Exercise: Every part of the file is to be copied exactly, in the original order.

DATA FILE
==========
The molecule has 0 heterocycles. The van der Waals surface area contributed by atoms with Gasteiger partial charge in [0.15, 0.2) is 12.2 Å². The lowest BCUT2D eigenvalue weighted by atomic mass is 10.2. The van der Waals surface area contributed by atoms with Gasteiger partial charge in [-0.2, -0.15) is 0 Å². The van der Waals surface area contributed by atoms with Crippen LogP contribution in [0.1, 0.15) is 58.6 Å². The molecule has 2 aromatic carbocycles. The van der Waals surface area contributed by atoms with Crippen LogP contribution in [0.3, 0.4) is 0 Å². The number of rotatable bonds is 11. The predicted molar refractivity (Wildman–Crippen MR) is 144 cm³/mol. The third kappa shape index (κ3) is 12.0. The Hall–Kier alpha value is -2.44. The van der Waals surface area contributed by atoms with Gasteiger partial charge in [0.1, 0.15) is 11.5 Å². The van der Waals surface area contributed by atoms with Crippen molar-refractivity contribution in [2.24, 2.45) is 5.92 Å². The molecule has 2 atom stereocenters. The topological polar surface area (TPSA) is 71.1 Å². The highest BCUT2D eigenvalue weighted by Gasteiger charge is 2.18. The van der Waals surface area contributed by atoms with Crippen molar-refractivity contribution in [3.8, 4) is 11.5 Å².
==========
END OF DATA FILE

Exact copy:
The molecule has 0 heterocycles. The van der Waals surface area contributed by atoms with Gasteiger partial charge in [0.15, 0.2) is 12.2 Å². The lowest BCUT2D eigenvalue weighted by atomic mass is 10.2. The van der Waals surface area contributed by atoms with Gasteiger partial charge in [-0.2, -0.15) is 0 Å². The van der Waals surface area contributed by atoms with Crippen LogP contribution in [0.1, 0.15) is 58.6 Å². The molecule has 2 aromatic carbocycles. The van der Waals surface area contributed by atoms with Crippen LogP contribution in [0.3, 0.4) is 0 Å². The number of rotatable bonds is 11. The predicted molar refractivity (Wildman–Crippen MR) is 144 cm³/mol. The third kappa shape index (κ3) is 12.0. The Hall–Kier alpha value is -2.44. The van der Waals surface area contributed by atoms with Gasteiger partial charge in [0.1, 0.15) is 11.5 Å². The van der Waals surface area contributed by atoms with Crippen molar-refractivity contribution in [2.24, 2.45) is 5.92 Å². The molecule has 2 atom stereocenters. The topological polar surface area (TPSA) is 71.1 Å². The highest BCUT2D eigenvalue weighted by Gasteiger charge is 2.18. The van der Waals surface area contributed by atoms with Crippen molar-refractivity contribution in [3.8, 4) is 11.5 Å².